Why primary care physicians need a minimum wage

Why primary care physicians need a minimum wage
Doctors are endlessly accused of being overpaid, but when you break down the math, primary-care physicians get the crap end of the stick. Is it time to give them a minimum wage?

While we entertain the idea of increasing the minimum wage, let’s not forget doctors who also need a pay bump. Yes, doctors—primary care physicians (PCPs) who are receiving only a tiny fraction of all that money you’re now forced to fork over for health insurance.

To wit, the health insurance calculator for Southern California says a 62-year-old would pay $7,200 a year for the top plan. Most people resent paying this big a fee for something like insurance—and it’s easy to see why patients can be manipulated into thinking their doctor is being overpaid.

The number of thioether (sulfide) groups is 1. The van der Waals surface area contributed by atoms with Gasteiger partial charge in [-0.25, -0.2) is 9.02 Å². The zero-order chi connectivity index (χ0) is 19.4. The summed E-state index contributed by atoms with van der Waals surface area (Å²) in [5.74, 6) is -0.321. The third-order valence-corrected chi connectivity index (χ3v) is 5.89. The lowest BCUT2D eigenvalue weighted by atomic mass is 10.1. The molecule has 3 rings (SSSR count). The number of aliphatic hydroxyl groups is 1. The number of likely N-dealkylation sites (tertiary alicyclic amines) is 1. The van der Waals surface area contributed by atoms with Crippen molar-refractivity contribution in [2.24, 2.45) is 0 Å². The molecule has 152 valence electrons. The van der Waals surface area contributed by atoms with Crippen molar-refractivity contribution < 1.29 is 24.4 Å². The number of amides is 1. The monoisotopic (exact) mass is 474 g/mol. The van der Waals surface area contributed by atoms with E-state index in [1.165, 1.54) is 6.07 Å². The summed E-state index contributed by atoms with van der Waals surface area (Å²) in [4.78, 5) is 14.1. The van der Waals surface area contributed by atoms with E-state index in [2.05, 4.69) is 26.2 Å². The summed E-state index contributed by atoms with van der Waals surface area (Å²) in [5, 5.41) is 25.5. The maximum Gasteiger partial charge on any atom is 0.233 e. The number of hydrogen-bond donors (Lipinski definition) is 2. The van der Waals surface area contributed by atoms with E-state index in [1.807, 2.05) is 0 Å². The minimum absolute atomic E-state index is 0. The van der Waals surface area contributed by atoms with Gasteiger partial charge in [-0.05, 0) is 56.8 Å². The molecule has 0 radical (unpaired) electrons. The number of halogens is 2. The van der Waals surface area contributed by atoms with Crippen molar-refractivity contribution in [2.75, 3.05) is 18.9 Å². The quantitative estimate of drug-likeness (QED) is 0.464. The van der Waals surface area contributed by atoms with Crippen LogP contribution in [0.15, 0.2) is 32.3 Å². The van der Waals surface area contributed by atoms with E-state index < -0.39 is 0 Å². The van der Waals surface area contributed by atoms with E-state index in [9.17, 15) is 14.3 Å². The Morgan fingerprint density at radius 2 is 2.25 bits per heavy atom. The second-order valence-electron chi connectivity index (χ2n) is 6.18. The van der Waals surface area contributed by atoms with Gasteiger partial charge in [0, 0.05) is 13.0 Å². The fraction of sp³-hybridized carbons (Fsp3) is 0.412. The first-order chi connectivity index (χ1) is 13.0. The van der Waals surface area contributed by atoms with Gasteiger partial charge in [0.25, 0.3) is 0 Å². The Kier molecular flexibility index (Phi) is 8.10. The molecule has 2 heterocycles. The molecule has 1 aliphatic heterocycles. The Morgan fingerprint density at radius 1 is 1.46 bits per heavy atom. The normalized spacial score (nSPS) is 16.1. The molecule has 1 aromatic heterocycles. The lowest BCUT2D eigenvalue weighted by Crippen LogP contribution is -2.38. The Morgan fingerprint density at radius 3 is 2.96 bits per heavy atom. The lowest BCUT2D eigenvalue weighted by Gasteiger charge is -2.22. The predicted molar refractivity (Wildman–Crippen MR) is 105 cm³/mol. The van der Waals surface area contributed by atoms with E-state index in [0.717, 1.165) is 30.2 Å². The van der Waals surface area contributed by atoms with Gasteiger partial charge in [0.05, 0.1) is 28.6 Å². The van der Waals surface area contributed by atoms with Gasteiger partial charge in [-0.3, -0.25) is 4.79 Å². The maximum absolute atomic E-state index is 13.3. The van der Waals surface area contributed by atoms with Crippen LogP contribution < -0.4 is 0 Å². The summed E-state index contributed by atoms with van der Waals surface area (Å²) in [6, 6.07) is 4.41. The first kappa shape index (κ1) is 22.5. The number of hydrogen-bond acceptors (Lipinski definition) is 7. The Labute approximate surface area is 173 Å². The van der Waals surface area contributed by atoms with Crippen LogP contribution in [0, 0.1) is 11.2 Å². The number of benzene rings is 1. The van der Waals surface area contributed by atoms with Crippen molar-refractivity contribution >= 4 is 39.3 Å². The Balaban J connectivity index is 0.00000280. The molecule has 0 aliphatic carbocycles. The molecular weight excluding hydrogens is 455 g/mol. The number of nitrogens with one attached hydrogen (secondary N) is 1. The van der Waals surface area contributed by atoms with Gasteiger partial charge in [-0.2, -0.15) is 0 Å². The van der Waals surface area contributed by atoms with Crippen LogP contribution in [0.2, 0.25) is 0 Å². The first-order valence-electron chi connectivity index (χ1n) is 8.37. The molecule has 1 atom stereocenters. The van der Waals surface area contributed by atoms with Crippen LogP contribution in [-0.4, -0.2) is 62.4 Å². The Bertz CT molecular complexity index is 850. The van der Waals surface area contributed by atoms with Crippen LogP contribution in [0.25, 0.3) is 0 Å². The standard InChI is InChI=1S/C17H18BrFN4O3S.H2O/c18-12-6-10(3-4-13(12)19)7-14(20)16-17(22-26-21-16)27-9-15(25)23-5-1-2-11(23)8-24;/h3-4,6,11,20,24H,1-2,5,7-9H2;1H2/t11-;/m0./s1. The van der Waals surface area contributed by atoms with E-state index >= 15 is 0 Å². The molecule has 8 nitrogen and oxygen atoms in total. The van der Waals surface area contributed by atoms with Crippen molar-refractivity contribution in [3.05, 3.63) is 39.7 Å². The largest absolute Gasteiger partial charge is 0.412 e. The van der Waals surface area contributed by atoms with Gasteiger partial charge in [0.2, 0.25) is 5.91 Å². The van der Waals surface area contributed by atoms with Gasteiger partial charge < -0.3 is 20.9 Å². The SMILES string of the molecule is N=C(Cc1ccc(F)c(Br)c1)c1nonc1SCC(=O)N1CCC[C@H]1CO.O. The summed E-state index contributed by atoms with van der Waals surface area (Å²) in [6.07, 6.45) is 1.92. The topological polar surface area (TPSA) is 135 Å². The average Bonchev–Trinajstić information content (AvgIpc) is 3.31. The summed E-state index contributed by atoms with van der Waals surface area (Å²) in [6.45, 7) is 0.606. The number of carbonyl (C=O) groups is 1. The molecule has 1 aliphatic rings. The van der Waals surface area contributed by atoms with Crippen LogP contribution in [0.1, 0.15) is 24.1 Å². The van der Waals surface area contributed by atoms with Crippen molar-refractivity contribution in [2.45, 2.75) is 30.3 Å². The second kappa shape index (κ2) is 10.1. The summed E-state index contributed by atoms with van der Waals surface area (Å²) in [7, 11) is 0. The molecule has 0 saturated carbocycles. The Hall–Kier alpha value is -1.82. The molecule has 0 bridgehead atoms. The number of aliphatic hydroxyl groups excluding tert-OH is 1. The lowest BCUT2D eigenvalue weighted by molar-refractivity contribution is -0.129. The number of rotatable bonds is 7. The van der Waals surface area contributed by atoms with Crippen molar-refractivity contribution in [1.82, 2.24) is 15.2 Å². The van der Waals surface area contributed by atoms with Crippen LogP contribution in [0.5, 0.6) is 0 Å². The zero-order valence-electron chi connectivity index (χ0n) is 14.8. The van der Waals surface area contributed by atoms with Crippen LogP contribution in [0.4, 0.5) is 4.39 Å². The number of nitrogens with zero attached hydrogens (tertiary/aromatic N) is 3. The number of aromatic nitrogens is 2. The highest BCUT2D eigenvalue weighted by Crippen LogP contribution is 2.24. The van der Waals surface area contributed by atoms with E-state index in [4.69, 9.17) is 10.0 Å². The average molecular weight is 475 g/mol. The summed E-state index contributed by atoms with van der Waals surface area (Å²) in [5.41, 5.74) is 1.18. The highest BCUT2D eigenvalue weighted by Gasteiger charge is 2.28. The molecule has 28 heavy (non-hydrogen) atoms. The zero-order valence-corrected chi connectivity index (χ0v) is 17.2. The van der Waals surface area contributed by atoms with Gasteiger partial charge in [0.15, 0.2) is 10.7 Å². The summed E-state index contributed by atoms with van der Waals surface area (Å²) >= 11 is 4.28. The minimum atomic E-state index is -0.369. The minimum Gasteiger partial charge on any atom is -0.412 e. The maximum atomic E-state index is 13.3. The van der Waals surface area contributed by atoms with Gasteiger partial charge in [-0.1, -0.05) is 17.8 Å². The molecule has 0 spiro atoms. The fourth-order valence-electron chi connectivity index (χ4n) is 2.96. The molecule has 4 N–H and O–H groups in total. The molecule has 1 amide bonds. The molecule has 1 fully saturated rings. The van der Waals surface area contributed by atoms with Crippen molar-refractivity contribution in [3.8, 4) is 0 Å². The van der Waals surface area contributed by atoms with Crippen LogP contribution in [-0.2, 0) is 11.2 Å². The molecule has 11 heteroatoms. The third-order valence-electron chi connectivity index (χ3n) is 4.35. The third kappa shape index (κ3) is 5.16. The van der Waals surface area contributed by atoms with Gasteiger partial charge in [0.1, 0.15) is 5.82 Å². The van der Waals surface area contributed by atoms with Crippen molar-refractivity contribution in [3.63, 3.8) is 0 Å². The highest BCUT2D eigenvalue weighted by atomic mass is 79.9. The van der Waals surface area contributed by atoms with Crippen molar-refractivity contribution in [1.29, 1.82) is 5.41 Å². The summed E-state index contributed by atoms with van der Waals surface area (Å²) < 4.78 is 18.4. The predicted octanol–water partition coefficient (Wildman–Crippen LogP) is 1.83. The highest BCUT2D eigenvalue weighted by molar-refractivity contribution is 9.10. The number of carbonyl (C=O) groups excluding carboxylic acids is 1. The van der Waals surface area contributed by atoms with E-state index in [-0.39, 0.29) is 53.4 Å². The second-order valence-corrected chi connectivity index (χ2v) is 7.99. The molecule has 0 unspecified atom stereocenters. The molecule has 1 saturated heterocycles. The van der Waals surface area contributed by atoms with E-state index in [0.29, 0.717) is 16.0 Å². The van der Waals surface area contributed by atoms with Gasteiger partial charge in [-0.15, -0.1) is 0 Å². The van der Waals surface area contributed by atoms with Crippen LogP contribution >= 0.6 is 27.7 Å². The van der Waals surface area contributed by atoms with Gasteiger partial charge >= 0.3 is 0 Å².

However, the math is simple. The average PCP has 2,500 patients and supposedly makes $180,000 a year. Therefore, the insurer is paying your primary care doctor $72 a year per patient—out of the $7,200 a year paid to the insurer. That’s 1% of the insurance premium. It works out to $6 a month (19.7 cents a day!) to have a highly trained professional overseeing your care.

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